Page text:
We talk a lot about retirement plans here on Good Financial Cents, but one part of the retirement subject we don’t discuss enough is 401(k) vesting.
Not all plans have it, but many do. And some have very generous employer matches, making the question of 401(k) vesting an important one.
An Ask GFC reader asked the following question:
”I am a 401 k Plan participant which has a graded vesting schedule of 6 years. I have completed 4 years and am not working with the company since 2005. I am 55 years old. Am I 100% vested for employer's contribution?
I’m going to jump right to the answer to the reader's question, and I’ll explain the details of that answer as we go along.
Since the reader was in a plan that had a graded vesting schedule of six years, and he only completed four years of service, he will be vested in just 60% or 80% of the employer matching contributions to his plan, depending on how the employer counts a year of service.
Now let’s get into the details of how that comes about.
What is 401(k) Vesting?
401(k) vesting simply refers to ownership of the funds within a retirement plan. Employee contributions to a retirement plan are always 100% vested. This means the employee contributions belong solely and entirely to the employee. That’s as it should be, since the contributions are made from the employee’s own earnings.
But the question of 401(k) vesting enters the equation when an employer offers matching contributions to the plan.
Many employers do offer a plan match, and the specific terms vary with each plan. For example, one plan may offer to match 50% of the employee's first 6% of salary contributions. If the employee contributes 6% of his or her paycheck to the 401(k) plan, then the employer will match at up to 3% of the employee’s salary, for a total of 9%.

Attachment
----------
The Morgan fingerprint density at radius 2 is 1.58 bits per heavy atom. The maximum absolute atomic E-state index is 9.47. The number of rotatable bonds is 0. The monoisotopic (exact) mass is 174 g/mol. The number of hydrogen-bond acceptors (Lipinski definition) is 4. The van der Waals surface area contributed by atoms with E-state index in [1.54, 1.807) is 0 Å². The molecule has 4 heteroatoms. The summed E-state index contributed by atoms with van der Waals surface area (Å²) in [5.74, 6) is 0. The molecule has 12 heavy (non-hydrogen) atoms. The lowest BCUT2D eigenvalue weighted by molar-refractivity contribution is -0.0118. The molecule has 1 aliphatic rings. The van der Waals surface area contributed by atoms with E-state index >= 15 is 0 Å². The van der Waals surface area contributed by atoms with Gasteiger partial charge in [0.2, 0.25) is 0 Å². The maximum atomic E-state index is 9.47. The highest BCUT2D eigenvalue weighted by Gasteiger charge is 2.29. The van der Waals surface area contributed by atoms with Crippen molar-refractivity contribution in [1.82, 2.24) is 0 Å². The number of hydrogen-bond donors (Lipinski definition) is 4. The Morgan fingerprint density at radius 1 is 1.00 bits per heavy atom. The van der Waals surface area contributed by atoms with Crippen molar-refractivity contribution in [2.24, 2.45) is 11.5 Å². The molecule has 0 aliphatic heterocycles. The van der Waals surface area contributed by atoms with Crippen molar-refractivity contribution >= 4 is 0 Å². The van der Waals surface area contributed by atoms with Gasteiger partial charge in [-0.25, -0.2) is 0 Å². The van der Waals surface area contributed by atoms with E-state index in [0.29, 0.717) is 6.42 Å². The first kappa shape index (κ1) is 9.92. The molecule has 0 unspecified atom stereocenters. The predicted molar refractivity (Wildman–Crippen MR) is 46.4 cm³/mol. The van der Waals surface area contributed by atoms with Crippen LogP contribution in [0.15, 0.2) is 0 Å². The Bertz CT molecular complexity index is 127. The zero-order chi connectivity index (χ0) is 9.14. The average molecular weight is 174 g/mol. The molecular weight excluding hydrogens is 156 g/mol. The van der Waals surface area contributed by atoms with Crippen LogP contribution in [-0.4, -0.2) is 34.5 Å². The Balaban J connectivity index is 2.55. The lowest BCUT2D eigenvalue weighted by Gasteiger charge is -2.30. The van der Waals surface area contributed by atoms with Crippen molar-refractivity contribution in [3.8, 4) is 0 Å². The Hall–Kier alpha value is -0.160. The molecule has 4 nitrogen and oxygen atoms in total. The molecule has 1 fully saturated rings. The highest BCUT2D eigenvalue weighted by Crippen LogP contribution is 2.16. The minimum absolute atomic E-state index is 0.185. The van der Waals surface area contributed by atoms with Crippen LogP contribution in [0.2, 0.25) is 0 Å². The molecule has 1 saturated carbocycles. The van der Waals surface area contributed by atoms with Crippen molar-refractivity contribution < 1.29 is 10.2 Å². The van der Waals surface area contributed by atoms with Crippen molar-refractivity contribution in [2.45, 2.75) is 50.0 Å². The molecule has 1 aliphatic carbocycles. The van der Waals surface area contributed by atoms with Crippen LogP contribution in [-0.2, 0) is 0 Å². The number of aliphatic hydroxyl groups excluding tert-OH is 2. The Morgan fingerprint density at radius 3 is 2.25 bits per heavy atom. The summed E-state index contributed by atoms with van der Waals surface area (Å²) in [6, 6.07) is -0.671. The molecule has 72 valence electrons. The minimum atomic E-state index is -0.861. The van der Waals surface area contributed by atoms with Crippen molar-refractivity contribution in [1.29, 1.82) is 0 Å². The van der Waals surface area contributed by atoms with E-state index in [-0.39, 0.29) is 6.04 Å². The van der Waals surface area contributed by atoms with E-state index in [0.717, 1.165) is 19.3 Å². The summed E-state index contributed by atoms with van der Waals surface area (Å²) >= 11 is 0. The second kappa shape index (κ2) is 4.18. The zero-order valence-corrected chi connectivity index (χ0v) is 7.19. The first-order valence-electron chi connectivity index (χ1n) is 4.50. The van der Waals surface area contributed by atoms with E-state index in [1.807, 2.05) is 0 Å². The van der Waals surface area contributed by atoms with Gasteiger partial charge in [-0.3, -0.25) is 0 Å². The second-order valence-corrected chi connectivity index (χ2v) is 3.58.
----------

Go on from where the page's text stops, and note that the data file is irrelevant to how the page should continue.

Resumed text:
Other companies might match 100% of the employee’s contribution, up to say 8% or 10% of the employee’s salary.
It is that employer match, and not the employee’s contribution to the plan, that is typically subject to 401(k) vesting provisions.
What is a 401(k) Vesting Schedule?
There are various ways 401(k) vesting takes place. And exactly how it works mechanically depends upon the provisions within the retirement plan itself. It is even possible for an employer to offer immediate 100% vesting of all employer matching contributions, though this is fairly rare.
More often, 401(k) vesting is subject to a vesting schedule. This schedule takes one of two forms, cliff vesting and graded vesting.
Cliff vesting is pretty much what the term implies. That is, all of the vesting takes place at a certain point in the vesting schedule. For example, employer matching contributions may be entirely non-vested for the first two years that the employee participates in the program. But after that two-year timeframe, the employee becomes 100% vested in year number three.
The opposite end of the spectrum, once you clear the non-vested term, 100% of the employer match becomes vested with you as the sole owner of the funds.
Graded vesting is a process in which vesting takes place on a gradual basis. Under the graded method, 401(k) vesting takes place incrementally and over a period of several years.